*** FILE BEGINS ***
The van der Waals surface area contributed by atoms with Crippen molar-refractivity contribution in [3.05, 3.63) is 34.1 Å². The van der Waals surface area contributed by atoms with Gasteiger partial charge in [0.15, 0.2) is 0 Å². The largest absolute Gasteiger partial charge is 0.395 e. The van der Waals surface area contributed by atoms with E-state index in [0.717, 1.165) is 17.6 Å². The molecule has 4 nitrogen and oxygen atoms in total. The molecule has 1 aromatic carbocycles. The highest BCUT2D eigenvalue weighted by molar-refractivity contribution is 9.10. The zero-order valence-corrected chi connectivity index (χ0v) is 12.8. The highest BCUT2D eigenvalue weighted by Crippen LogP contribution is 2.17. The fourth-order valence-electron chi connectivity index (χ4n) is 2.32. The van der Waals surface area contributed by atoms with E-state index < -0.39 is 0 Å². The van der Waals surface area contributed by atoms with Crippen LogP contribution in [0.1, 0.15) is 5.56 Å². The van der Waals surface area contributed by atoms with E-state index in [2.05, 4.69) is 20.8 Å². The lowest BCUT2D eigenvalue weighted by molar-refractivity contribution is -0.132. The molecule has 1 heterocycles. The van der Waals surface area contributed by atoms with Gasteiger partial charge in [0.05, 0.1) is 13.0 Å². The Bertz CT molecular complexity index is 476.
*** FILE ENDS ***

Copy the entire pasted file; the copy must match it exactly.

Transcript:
The van der Waals surface area contributed by atoms with Crippen molar-refractivity contribution in [3.05, 3.63) is 34.1 Å². The van der Waals surface area contributed by atoms with Gasteiger partial charge in [0.15, 0.2) is 0 Å². The largest absolute Gasteiger partial charge is 0.395 e. The van der Waals surface area contributed by atoms with E-state index in [0.717, 1.165) is 17.6 Å². The molecule has 4 nitrogen and oxygen atoms in total. The molecule has 1 aromatic carbocycles. The highest BCUT2D eigenvalue weighted by molar-refractivity contribution is 9.10. The zero-order valence-corrected chi connectivity index (χ0v) is 12.8. The highest BCUT2D eigenvalue weighted by Crippen LogP contribution is 2.17. The fourth-order valence-electron chi connectivity index (χ4n) is 2.32. The van der Waals surface area contributed by atoms with E-state index < -0.39 is 0 Å². The van der Waals surface area contributed by atoms with Crippen LogP contribution in [0.1, 0.15) is 5.56 Å². The van der Waals surface area contributed by atoms with E-state index in [2.05, 4.69) is 20.8 Å². The lowest BCUT2D eigenvalue weighted by molar-refractivity contribution is -0.132. The molecule has 1 heterocycles. The van der Waals surface area contributed by atoms with Gasteiger partial charge in [0.05, 0.1) is 13.0 Å². The Bertz CT molecular complexity index is 476.